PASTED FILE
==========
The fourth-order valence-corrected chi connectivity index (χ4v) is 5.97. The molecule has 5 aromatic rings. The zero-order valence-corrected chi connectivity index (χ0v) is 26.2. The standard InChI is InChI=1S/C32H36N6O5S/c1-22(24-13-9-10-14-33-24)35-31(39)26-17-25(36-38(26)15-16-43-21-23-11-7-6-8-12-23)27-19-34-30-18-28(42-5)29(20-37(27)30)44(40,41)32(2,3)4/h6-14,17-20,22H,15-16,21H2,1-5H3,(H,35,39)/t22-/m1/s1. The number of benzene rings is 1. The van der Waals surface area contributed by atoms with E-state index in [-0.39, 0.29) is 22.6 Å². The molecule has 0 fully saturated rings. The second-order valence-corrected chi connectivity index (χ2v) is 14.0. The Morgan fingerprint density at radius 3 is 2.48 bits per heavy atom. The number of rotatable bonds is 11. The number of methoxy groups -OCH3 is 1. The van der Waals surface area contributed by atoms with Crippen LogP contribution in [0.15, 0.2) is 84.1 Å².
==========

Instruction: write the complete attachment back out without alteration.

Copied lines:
The fourth-order valence-corrected chi connectivity index (χ4v) is 5.97. The molecule has 5 aromatic rings. The zero-order valence-corrected chi connectivity index (χ0v) is 26.2. The standard InChI is InChI=1S/C32H36N6O5S/c1-22(24-13-9-10-14-33-24)35-31(39)26-17-25(36-38(26)15-16-43-21-23-11-7-6-8-12-23)27-19-34-30-18-28(42-5)29(20-37(27)30)44(40,41)32(2,3)4/h6-14,17-20,22H,15-16,21H2,1-5H3,(H,35,39)/t22-/m1/s1. The number of benzene rings is 1. The van der Waals surface area contributed by atoms with E-state index in [-0.39, 0.29) is 22.6 Å². The molecule has 0 fully saturated rings. The second-order valence-corrected chi connectivity index (χ2v) is 14.0. The Morgan fingerprint density at radius 3 is 2.48 bits per heavy atom. The number of rotatable bonds is 11. The number of methoxy groups -OCH3 is 1. The van der Waals surface area contributed by atoms with Crippen LogP contribution in [0.15, 0.2) is 84.1 Å².